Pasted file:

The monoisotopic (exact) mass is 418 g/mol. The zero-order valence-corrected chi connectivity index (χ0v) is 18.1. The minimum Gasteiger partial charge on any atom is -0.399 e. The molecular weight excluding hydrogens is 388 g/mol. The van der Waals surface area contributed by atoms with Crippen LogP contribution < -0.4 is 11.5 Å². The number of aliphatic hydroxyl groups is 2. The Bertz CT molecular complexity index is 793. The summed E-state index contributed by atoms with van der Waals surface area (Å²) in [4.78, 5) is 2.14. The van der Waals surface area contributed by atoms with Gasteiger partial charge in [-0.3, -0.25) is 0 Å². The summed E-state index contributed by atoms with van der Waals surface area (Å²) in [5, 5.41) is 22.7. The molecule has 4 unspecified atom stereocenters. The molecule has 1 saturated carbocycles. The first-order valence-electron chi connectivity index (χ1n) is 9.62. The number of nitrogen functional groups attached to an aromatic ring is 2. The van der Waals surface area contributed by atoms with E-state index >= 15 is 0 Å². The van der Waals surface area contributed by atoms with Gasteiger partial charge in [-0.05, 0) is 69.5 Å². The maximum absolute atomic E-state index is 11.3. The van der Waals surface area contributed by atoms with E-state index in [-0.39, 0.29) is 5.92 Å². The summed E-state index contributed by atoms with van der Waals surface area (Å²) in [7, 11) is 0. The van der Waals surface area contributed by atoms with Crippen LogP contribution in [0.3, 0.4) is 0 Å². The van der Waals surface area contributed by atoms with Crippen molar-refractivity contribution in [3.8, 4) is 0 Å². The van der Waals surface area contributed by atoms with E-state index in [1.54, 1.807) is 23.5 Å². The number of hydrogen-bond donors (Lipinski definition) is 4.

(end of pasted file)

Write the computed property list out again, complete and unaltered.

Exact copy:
The monoisotopic (exact) mass is 418 g/mol. The zero-order valence-corrected chi connectivity index (χ0v) is 18.1. The minimum Gasteiger partial charge on any atom is -0.399 e. The molecular weight excluding hydrogens is 388 g/mol. The van der Waals surface area contributed by atoms with Crippen LogP contribution < -0.4 is 11.5 Å². The number of aliphatic hydroxyl groups is 2. The Bertz CT molecular complexity index is 793. The summed E-state index contributed by atoms with van der Waals surface area (Å²) in [4.78, 5) is 2.14. The van der Waals surface area contributed by atoms with Gasteiger partial charge in [-0.3, -0.25) is 0 Å². The summed E-state index contributed by atoms with van der Waals surface area (Å²) in [5, 5.41) is 22.7. The molecule has 4 unspecified atom stereocenters. The molecule has 1 saturated carbocycles. The first-order valence-electron chi connectivity index (χ1n) is 9.62. The number of nitrogen functional groups attached to an aromatic ring is 2. The van der Waals surface area contributed by atoms with E-state index >= 15 is 0 Å². The van der Waals surface area contributed by atoms with Gasteiger partial charge in [-0.05, 0) is 69.5 Å². The maximum absolute atomic E-state index is 11.3. The van der Waals surface area contributed by atoms with E-state index in [-0.39, 0.29) is 5.92 Å². The summed E-state index contributed by atoms with van der Waals surface area (Å²) in [7, 11) is 0. The van der Waals surface area contributed by atoms with Crippen LogP contribution in [0.3, 0.4) is 0 Å². The van der Waals surface area contributed by atoms with Crippen molar-refractivity contribution in [3.8, 4) is 0 Å². The van der Waals surface area contributed by atoms with E-state index in [1.54, 1.807) is 23.5 Å². The number of hydrogen-bond donors (Lipinski definition) is 4.